Net closing in on Chippy Shaik over R30m bribe
The net is closing around Chippy Shaik, with the National Prosecuting Authority threatening to apply directly to the German authorities to hand over information related to Shaik's alleged request for a R30 million bribe.
"There can be no meaningful progress with the investigation until the information in the possession of the German authorities is obtained ... if the requested information from the Department of Justice is not forthcoming, then a request for mutual legal assistance will have to be directed to the German authorities," the NPA said in a report presented to Parliament yesterday.
Tabled at Parliament's standing committee on public accounts yesterday, the report repeats the allegation that "a department of defence official demanded a bribe of R30million from Thyssen, which was paid into an offshore company account".
The official is widely reported in the media to be convicted fraudster Schabir Shaik's brother Chippy, who was chief of acquisitions for the Department of Defence at the time.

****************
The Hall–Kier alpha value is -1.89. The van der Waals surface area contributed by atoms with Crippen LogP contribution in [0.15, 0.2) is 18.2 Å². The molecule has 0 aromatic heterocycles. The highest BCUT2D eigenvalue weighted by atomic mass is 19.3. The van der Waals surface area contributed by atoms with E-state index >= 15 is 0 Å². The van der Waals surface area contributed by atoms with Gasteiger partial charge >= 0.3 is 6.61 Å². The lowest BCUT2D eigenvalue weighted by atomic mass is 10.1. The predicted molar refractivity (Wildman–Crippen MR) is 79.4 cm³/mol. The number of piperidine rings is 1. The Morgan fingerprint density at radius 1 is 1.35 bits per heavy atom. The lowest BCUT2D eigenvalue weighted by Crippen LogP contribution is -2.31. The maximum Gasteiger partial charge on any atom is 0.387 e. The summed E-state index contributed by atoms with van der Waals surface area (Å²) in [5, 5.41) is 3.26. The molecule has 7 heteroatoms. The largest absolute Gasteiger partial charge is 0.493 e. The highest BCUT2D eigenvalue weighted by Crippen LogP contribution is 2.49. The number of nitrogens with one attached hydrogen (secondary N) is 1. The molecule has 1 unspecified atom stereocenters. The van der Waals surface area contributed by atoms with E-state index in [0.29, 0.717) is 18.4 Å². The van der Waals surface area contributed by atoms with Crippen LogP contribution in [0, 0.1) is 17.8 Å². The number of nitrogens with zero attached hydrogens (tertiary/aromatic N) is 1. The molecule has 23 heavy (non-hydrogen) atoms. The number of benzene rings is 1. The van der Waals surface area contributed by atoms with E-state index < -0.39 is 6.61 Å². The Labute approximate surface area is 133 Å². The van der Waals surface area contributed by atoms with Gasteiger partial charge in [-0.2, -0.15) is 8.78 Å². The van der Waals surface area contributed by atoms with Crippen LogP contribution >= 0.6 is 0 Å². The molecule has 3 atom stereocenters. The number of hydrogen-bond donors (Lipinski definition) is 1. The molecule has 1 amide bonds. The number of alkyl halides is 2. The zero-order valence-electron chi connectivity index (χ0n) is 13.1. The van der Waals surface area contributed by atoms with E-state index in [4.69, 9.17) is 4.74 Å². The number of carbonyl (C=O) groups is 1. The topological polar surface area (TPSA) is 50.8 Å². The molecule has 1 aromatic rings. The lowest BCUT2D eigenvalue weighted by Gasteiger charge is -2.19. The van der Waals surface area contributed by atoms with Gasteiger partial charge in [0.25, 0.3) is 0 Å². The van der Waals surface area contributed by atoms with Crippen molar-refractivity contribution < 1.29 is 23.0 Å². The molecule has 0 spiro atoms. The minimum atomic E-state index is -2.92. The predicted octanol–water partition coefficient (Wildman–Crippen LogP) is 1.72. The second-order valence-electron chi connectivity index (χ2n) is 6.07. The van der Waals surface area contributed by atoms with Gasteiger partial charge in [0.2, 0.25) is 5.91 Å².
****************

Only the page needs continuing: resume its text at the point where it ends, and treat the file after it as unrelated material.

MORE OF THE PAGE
Chippy allegedly demanded the bribe in exchange for promising Thyssen that it would win the contract to provide the South African Navy with four warships.
The NPA suggests that the Department of Justice has derailed what was supposed to be a joint German-SA investigation into the bribe.
"German authorities had directed a request for mutual legal assistance to the Department of Justice but this had been returned unexecuted with certain queries," the report says.
The government has been at loggerheads with the NPA over allegations of corruption in the arms deal, with the government denying that any investigation exists.
In August last year, then public enterprises minister Alec Erwin told a media briefing that "the German prosecutors are not prosecuting anybody. They've stopped the investigation. They believe there's no basis whatsoever for the investigation".
Director-general of the Department of Justice Menzi Simelane also claimed that "the German authorities are not pursuing that investigation any further".